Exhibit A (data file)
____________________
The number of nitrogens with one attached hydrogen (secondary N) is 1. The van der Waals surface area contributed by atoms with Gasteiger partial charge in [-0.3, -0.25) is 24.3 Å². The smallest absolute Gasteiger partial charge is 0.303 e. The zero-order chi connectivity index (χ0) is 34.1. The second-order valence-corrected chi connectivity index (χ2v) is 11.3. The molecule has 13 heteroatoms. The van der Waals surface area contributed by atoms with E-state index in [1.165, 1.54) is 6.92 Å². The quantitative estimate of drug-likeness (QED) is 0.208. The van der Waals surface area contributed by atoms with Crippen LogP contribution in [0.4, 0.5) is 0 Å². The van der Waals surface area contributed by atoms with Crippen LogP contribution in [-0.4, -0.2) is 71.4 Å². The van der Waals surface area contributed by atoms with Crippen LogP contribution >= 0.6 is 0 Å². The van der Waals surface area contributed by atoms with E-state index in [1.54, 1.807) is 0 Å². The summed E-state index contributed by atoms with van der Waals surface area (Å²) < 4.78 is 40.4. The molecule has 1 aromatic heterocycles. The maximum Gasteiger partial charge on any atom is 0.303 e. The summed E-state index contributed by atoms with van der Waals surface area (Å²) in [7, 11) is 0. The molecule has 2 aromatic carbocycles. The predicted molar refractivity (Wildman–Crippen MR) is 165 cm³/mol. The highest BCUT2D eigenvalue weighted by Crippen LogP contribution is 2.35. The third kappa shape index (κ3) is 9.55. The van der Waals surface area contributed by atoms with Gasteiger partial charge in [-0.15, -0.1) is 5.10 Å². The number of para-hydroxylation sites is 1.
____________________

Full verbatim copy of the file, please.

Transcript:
The number of nitrogens with one attached hydrogen (secondary N) is 1. The van der Waals surface area contributed by atoms with Gasteiger partial charge in [-0.3, -0.25) is 24.3 Å². The smallest absolute Gasteiger partial charge is 0.303 e. The zero-order chi connectivity index (χ0) is 34.1. The second-order valence-corrected chi connectivity index (χ2v) is 11.3. The molecule has 13 heteroatoms. The van der Waals surface area contributed by atoms with E-state index in [1.165, 1.54) is 6.92 Å². The quantitative estimate of drug-likeness (QED) is 0.208. The van der Waals surface area contributed by atoms with Crippen LogP contribution in [0.4, 0.5) is 0 Å². The van der Waals surface area contributed by atoms with Crippen LogP contribution in [-0.4, -0.2) is 71.4 Å². The van der Waals surface area contributed by atoms with Crippen LogP contribution >= 0.6 is 0 Å². The van der Waals surface area contributed by atoms with E-state index in [1.54, 1.807) is 0 Å². The summed E-state index contributed by atoms with van der Waals surface area (Å²) < 4.78 is 40.4. The molecule has 1 aromatic heterocycles. The maximum Gasteiger partial charge on any atom is 0.303 e. The summed E-state index contributed by atoms with van der Waals surface area (Å²) in [7, 11) is 0. The molecule has 2 aromatic carbocycles. The predicted molar refractivity (Wildman–Crippen MR) is 165 cm³/mol. The highest BCUT2D eigenvalue weighted by Crippen LogP contribution is 2.35. The third kappa shape index (κ3) is 9.55. The van der Waals surface area contributed by atoms with Gasteiger partial charge in [-0.15, -0.1) is 5.10 Å². The number of para-hydroxylation sites is 1.